“1000’s of Live Girls and 3 Undead Ones”

IMG_2905

Maybe I’ve been watching too much of The Walking Dead, but, when I was cutting through the parking lot behind Deja Vu with my dog yesterday, and ran into this car of theirs, my mind went immediately to zombies. As I’ve never seen it rolling around town, I imagine they only use it in case of stripper emergencies. Still, though, I can’t imagine it’s good for business.

As for the title of this post, it’s a reference to the strip club’s much-dispised slogan… “1000’s of Beautiful Girls and 3 Ugly Ones“.

This entry was posted in Local Business, Mark's Life, Marketing, Observations, Photographs and tagged , , , . Bookmark the permalink. Post a comment or leave a trackback: Trackback URL.

11 Comments

  1. MLP
    Posted August 25, 2015 at 11:18 pm | Permalink

    The Picture of Whorian Gray.

  2. Savage
    Posted August 26, 2015 at 5:29 am | Permalink

    #terrorboner

  3. Posted August 26, 2015 at 6:51 am | Permalink

    Will you please just go inside this place and get it out of your system?

  4. Eel
    Posted August 26, 2015 at 8:38 am | Permalink

    It reminds me of the “Faces of Meth” campaign.

  5. Lynne
    Posted August 26, 2015 at 1:13 pm | Permalink

    I am actually surprised that internet porn hasn’t put them out of business.

  6. Posted August 26, 2015 at 5:29 pm | Permalink

    Why are you surprised?

  7. Steven
    Posted August 28, 2015 at 8:50 am | Permalink

    Butterface

  8. Lynne
    Posted August 28, 2015 at 4:41 pm | Permalink

    I am surprised that people are still willing to go to Deja Vu when they can look at naked women all day for free and while drinking beer on the internet. I guess I have to admit that I have never actually been in Deja Vu so I suppose there could be some artistry going on in there which works better live than on the internet. Still, it just seems like looking at pictures or videos of naked ladies pole dancing would be an adequate substitute especially for people who might be ashamed to be seen gracing the doors of Deja Vu. Haw! Maybe I should go over there to check out what’s going on inside that place. Maybe they are running the best artsy fartsy hipster burlesque show in the world and I have’t heard about it.

    Actually… I kind of wonder if they would ever be open to such a thing. I am not in a place where I am willing to do this myself though but wouldn’t something like The Fat Bottom Cabaret or other forms of feminist erotica work better in a city like Ypsi? Well I don’t know. I would be way more likely to go see something like that than a regular strip show. I head that the ladies there don’t even get naked anyways. So no beer and no vagina? I can’t see how the place is still in business.

  9. Posted August 28, 2015 at 4:57 pm | Permalink

    Generally speaking, people go to strip clubs because they can interact with living, breathing females. Though I don’t frequent strip clubs and have only been a handful of times (I find them boring and expensive), conversation is a big part of the experience (part of the reason I don’t like them). For a lot of men, this is really quite difficult in real life (or simply unpleasant in my case).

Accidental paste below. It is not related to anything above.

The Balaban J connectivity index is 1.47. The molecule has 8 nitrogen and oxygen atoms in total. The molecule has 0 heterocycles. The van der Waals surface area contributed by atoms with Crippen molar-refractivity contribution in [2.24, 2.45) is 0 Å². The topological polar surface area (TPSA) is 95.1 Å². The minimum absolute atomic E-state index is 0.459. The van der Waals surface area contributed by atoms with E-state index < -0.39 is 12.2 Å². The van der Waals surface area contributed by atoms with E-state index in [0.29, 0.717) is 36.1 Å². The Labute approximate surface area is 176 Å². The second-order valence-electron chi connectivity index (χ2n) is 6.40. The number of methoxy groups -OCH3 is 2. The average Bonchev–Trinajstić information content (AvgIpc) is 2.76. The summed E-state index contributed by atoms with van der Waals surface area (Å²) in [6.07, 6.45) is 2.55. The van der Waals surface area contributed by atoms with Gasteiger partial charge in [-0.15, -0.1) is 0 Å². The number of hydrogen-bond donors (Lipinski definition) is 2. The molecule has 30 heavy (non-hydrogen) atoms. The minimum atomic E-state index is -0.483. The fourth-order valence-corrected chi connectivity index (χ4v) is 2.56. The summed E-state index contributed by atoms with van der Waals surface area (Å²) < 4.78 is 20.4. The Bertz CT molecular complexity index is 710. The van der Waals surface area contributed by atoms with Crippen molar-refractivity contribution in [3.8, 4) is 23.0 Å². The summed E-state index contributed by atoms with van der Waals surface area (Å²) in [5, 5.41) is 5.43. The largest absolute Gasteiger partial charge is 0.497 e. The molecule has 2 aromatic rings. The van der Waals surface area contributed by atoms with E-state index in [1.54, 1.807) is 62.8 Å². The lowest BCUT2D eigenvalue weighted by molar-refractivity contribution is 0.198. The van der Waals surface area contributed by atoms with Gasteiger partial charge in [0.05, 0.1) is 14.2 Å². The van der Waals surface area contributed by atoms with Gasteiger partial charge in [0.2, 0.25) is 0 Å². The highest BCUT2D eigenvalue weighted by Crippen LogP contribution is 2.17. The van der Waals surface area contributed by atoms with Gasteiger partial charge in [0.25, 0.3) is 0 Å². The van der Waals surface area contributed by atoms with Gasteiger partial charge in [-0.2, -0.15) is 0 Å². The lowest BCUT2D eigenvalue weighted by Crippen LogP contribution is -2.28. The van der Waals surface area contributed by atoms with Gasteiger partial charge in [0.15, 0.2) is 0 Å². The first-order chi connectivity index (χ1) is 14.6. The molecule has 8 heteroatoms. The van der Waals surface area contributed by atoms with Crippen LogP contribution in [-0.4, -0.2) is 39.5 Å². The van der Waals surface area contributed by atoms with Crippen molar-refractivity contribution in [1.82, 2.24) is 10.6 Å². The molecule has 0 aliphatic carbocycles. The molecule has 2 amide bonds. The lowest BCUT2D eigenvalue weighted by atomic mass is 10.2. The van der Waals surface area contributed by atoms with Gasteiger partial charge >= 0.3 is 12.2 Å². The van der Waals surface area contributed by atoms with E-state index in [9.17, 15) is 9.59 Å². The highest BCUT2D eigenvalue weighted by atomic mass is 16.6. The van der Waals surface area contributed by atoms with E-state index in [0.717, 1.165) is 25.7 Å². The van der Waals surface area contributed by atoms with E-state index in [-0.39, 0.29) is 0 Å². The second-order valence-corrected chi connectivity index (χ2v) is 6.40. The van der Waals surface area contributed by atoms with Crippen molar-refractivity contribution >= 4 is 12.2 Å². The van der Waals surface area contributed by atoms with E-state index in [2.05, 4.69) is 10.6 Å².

Internet (or paper) pornography cannot replicate this.

  10. Jean Henry
    Posted August 28, 2015 at 9:38 pm | Permalink

    I’ve known a few women who worked at Deja Vu, all for their own good reasons. The stories they told made it sound like any other business with lots of regulars. I worked at diners for years. My goal was to convert the standard 50cent tip into a dollar. I did that by talking to lonely people (and happy and angry and hung over and tired) but I did that mostly by listening. These women work for dollars too. Some came in to the work damaged; others did not. Nothing about that equation was changed by their Deja Vu experience. Quite a few were gay and simply didn’t give a shit about the male gaze. It was work. I remember one story about a kind but shy yellow cab driver who regularly taxied the women to and from work. One stripper found out it was his birthday, so they invited him in a gave him a free lap dance. The way I would give a regular or a delivery driver a free slice of cheesecake. Deja Vu is a business operating in the marketplace (with bad base-appeal ads) like any other; it is also a real place like any other populated with regular humans doing what humans do. And I think that’s why it’s still in business. The dance of power and desire is not unique to Deja Vu or strippers. They’re just a wee bit more pragmatic about it. For what it’s worth, two pretty great artists with a strong feminist bent also worked at Deja Vu, the screenwriter Diablo Cody (Juno) and performance artist Erin Markey, who actually has a piece about Deja Vu out their on the inter webs somewhere. I agree with Peter Larson that Mark needs to get in there and maybe even get to know the people there. It would make a great story. Right after the hair braiding shops…

  11. Posted August 29, 2015 at 6:36 am | Permalink

    I have interviewed someone who worked at Deja Vu. It was a few years back, on my old puppet-hosted talk show, Dreamland Tonight. It was interesting stuff. I think there’s a recording somewhere. We talked a lot about the business end of it, as I recall.

Leave a Reply

Your email address will not be published. Required fields are marked *

This site uses Akismet to reduce spam. Learn how your comment data is processed.

Connect

Sidetrack ad Aubree’s ad BUY LOCAL... or shop at Amazon through this link Banner Initiative Ruth Marks